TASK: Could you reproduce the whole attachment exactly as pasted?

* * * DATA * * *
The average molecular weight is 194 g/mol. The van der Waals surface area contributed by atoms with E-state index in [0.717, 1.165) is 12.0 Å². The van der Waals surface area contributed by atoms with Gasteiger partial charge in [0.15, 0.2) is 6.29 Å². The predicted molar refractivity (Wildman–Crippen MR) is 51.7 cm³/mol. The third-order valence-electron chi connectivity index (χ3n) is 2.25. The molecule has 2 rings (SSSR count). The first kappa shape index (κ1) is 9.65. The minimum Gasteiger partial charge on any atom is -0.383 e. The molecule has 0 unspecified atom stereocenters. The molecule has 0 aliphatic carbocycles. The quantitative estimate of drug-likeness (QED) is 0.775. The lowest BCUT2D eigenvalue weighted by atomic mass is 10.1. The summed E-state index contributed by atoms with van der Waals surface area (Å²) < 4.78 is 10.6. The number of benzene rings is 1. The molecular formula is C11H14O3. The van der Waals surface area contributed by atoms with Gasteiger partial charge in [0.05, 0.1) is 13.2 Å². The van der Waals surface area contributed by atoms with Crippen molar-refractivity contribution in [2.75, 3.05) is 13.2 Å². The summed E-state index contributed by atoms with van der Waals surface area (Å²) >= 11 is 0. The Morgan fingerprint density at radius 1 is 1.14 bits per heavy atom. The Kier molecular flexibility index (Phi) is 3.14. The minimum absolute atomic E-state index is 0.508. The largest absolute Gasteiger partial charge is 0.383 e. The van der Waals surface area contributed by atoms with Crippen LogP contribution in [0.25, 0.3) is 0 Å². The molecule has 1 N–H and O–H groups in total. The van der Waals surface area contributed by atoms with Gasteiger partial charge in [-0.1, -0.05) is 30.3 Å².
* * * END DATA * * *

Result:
The average molecular weight is 194 g/mol. The van der Waals surface area contributed by atoms with E-state index in [0.717, 1.165) is 12.0 Å². The van der Waals surface area contributed by atoms with Gasteiger partial charge in [0.15, 0.2) is 6.29 Å². The predicted molar refractivity (Wildman–Crippen MR) is 51.7 cm³/mol. The third-order valence-electron chi connectivity index (χ3n) is 2.25. The molecule has 2 rings (SSSR count). The first kappa shape index (κ1) is 9.65. The minimum Gasteiger partial charge on any atom is -0.383 e. The molecule has 0 unspecified atom stereocenters. The molecule has 0 aliphatic carbocycles. The quantitative estimate of drug-likeness (QED) is 0.775. The lowest BCUT2D eigenvalue weighted by atomic mass is 10.1. The summed E-state index contributed by atoms with van der Waals surface area (Å²) < 4.78 is 10.6. The number of benzene rings is 1. The molecular formula is C11H14O3. The van der Waals surface area contributed by atoms with Gasteiger partial charge in [0.05, 0.1) is 13.2 Å². The van der Waals surface area contributed by atoms with Crippen molar-refractivity contribution in [2.75, 3.05) is 13.2 Å². The summed E-state index contributed by atoms with van der Waals surface area (Å²) >= 11 is 0. The Morgan fingerprint density at radius 1 is 1.14 bits per heavy atom. The Kier molecular flexibility index (Phi) is 3.14. The minimum absolute atomic E-state index is 0.508. The largest absolute Gasteiger partial charge is 0.383 e. The van der Waals surface area contributed by atoms with Crippen LogP contribution in [0.25, 0.3) is 0 Å². The molecule has 1 N–H and O–H groups in total. The van der Waals surface area contributed by atoms with Gasteiger partial charge in [-0.1, -0.05) is 30.3 Å².